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3 Ways to Profit Using Covered Calls
08/09/2012 7:30 am EST
The following is an excerpt from Build Wealth in Any Market by Ross Jardine.
Our first strategy is a “Covered Call.” This is a powerful income-producing strategy that helps you generate immediate cash flow from the stocks you own.
This is an excellent strategy to start with if you’re new to options because it is so conservative. The covered call strategy is actually less risky than owning stock outright, because you collect a premium that provides a little insurance against a drop in the price of the stock. You only need to be approved for level one trading to do the covered call strategy, and most brokerage firms will allow you to do this strategy in a retirement account, like an IRA.
When it comes right down to it, there are really only three ways to make money on a stock:
- Buy the shares and hope to sell them at a later date at a higher price than you paid for them.
- Collect a dividend that is paid quarterly by many public companies. The problem here is that many companies don’t pay dividends, and the actual dividend yield for those that do is often very small, so it’s not the primary motivation to buy a stock.
- Sell options on the stocks you own to generate consistent and reliable income from them, regardless of whether they are going up, down, or sideways.
This third way to make money with stocks is probably the least understood and, in my opinion, the most powerful and consistent. The fact is that most investors I’ve taught in my seminars over the years are amazed when they learn this strategy. Most comment that they never knew you could generate income from stocks you own, and many wonder why their broker or financial advisor never told them about this strategy. The truth is that most simply don’t understand it, so they never recommend it.
I think this strategy is a great way to learn the concepts of options because it is so forgiving. In this strategy, we put time on our side, unlike buying an option where time is our enemy. This will allow us a lot of flexibility. You can be a little bit wrong in your forecast for the stock and still potentially make a profit with the covered call strategy. You cannot say that about many strategies in the investment world, but you can about this one.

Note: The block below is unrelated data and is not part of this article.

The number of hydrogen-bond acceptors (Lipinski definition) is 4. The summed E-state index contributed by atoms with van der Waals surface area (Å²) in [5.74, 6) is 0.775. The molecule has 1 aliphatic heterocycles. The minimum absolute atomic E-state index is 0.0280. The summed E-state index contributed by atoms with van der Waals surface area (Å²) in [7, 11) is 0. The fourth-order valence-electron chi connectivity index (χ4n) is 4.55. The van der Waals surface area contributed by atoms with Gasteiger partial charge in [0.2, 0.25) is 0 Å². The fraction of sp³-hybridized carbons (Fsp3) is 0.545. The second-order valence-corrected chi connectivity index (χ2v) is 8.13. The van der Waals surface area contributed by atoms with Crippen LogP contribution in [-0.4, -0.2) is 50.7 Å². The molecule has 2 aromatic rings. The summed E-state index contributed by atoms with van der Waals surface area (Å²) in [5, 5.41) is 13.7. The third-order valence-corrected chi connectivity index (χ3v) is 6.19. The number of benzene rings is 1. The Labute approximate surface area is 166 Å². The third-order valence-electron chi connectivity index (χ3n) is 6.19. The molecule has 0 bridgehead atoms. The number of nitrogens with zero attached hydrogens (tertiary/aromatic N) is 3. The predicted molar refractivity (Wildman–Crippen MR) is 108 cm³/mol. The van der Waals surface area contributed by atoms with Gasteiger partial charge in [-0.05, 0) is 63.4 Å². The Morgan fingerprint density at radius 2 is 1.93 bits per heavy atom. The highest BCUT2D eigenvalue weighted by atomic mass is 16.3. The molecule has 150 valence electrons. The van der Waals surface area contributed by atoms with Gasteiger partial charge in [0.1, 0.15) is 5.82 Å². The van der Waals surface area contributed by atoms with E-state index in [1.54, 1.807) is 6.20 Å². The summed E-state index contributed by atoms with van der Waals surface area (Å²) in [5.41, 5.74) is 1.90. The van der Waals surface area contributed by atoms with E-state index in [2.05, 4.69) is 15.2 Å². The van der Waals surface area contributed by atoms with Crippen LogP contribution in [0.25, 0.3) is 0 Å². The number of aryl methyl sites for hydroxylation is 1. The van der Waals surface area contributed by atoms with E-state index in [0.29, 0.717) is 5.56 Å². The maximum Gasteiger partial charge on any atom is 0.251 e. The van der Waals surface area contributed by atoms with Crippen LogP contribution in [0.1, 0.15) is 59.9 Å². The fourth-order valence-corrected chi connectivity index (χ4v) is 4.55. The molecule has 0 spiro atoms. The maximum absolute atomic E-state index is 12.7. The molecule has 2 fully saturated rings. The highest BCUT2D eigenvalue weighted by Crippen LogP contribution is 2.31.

To help you understand the concept behind the covered call strategy, think back to the example of the homeowner who entered into the lease with the option to buy. He owned the home and was able to generate $5,000 in immediate income by giving your friend the right to buy the home for $100,000 during the next two years.
He basically sold a call option to your friend that allowed him to “call away” his home at anytime during the term of this contract for $100,000. Since he owned the house, he was “covered” in that he would be able to fulfill his obligation to deliver the house to the buyer for $100,000, regardless of the price of the house at the time. This homeowner did what is called a “Covered Call” in the options world, and it’s one of my favorite option strategies.
We use this same approach in the stock market to generate income on optionable stocks we own. When doing a covered call, we sell, to another investor, the right to buy our stock for a predetermined price. This is a transaction with an investor we will never know or meet. We get paid in advance, but tie up our stock for the term of the contract.
If the stock doesn’t rise past the price we agreed to in the contract, we get to keep our stock because the predetermined price is higher than market, and not a good deal. If it goes above the strike price of our contract, we have to sell it because the guaranteed price is now lower than the market, and a good deal for the investor with whom we struck the deal.
The foundation of covered calls is that you must own stock. If you sell an investor the right to buy stock from you that you don’t already own, you have unlimited risk. If the stock goes $100 above the price you agreed to in your contract, you have to go into the market and buy the stock, only to turn around and sell it for the lower price to which you agreed. This is called a “Naked Call” because you did not own the stock to “cover” your obligation.
Covered call selling is one of the most conservative option strategies. In fact, it’s the only option strategy that most brokers allow you to do in a retirement account. It’s also a very powerful income strategy that most investors simply don’t understand.
The best part about this strategy is that we don’t have to find another investor to buy the call options we want to sell. The market finds someone for us. We simply have to say we want to do it and place the order. Isn’t America great?